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A Story of a Jewish Girl & a Not-So-Jewish Boy Leads to a Place in the Tent

Sandra Armstrong is a special education preschool teacher and author who lives in Kailua, Hawaii. She recently published an autobiography, “A Jewish Girl & a Not-So-Jewish Boy,” about Judaism and her interfaith marriage.

With Christmas and Hanukkah around the corner, it made me think back 35 years to when my husband Don and I were newly married.

I called the local synagogue and spoke directly to the secretary. Since my married name was Armstrong, she did not mince words with me. She stated clearly that because my husband was not Jewish, we could not be members of the synagogue. Ouch! Obviously, it was not a pleasant phone conversation. She preempted the Rabbi, to whom I should have spoken to directly. I was young and hurt, but I didn’t let it stop us from attending High Holidays services or participating in the Young Couples Club. Long-standing members were gracious and welcoming to us. We fondly remember the warm glow of acceptance that was cast upon us by them. There is something very unique about Judaism. It seeps deep into your soul, and even if you were raised without a Jewish education, you maintain an ethnic identity. This is how it was for me.

We began our married lives celebrating Jewish holidays like Hanukkah and Passover. I always observed Rosh Hashanah and Yom Kippur because I didn’t know how to celebrate any others yet. We also celebrated Christmas and Easter for Don. We attended synagogue on the High Holidays and a church service once while visiting with Don’s Grandmother Armstrong in North Carolina. We did just fine with this arrangement. Don was raised with Christmas and Easter, and my family celebrated Hanukkah and Passover. I have to admit that I was not thrilled the first time we brought a Christmas tree home. I grew up believing that Jews were not allowed to celebrate Christmas. It was the big no-no.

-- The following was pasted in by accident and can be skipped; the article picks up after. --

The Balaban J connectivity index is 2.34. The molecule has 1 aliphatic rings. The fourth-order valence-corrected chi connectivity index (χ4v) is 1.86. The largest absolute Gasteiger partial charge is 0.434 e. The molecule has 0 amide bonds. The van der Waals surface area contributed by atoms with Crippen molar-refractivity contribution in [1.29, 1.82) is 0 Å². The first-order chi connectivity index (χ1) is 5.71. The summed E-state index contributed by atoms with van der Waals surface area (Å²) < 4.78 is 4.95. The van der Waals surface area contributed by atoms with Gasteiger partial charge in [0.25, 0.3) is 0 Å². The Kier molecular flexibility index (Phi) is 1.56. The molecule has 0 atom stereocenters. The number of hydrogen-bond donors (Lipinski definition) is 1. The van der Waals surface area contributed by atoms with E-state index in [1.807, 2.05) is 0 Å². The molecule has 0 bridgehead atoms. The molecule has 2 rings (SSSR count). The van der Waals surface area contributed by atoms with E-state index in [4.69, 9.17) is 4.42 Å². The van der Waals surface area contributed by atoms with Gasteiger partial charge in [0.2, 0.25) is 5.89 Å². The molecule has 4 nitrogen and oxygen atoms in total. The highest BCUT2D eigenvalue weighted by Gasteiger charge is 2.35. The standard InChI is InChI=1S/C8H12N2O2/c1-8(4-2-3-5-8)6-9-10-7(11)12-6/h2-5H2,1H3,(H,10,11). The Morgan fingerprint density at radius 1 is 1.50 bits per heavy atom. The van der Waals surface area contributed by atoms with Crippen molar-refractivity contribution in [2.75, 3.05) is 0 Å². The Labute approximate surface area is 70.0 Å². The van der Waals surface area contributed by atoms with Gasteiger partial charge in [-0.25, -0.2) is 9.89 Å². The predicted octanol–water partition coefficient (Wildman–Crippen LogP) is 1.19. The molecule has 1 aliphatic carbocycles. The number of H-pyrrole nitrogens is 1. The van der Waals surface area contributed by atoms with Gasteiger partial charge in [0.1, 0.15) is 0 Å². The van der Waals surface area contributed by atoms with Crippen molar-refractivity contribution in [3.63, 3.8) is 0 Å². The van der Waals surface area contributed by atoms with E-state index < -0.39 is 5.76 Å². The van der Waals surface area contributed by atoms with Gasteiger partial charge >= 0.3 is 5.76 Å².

Although never being one hundred percent comfortable with it, I did my best and we had wonderful Christmas celebrations with Don’s family. I liked the idea of giving to someone you love to please them. I enjoyed seeing the look of surprise when they opened their gifts. This gift giving was a way to demonstrate how much you thought of the person all year round. It was in the spirit of giving, the element of surprise that I celebrated this holiday. By making it pleasurable, I was doing something for Don because he was terrific about accepting Judaism in our lives. We went on this way for nine years, until something happened. We had two young children, moved from an apartment to a house, and discovered a Jewish Community.

We met with an energetic twenty-six year old rabbi at Temple Israel in Ridgewood, New Jersey. Would this rabbi kick us out because we had fallen in love? Would he lecture us about what was already a done deal? How would he react to us? Would he let us join his synagogue? Rabbi Noam Marans welcomed us, encouraged us, and calmly spoke to us about our future at Temple Israel. From that moment on, our lives changed forever.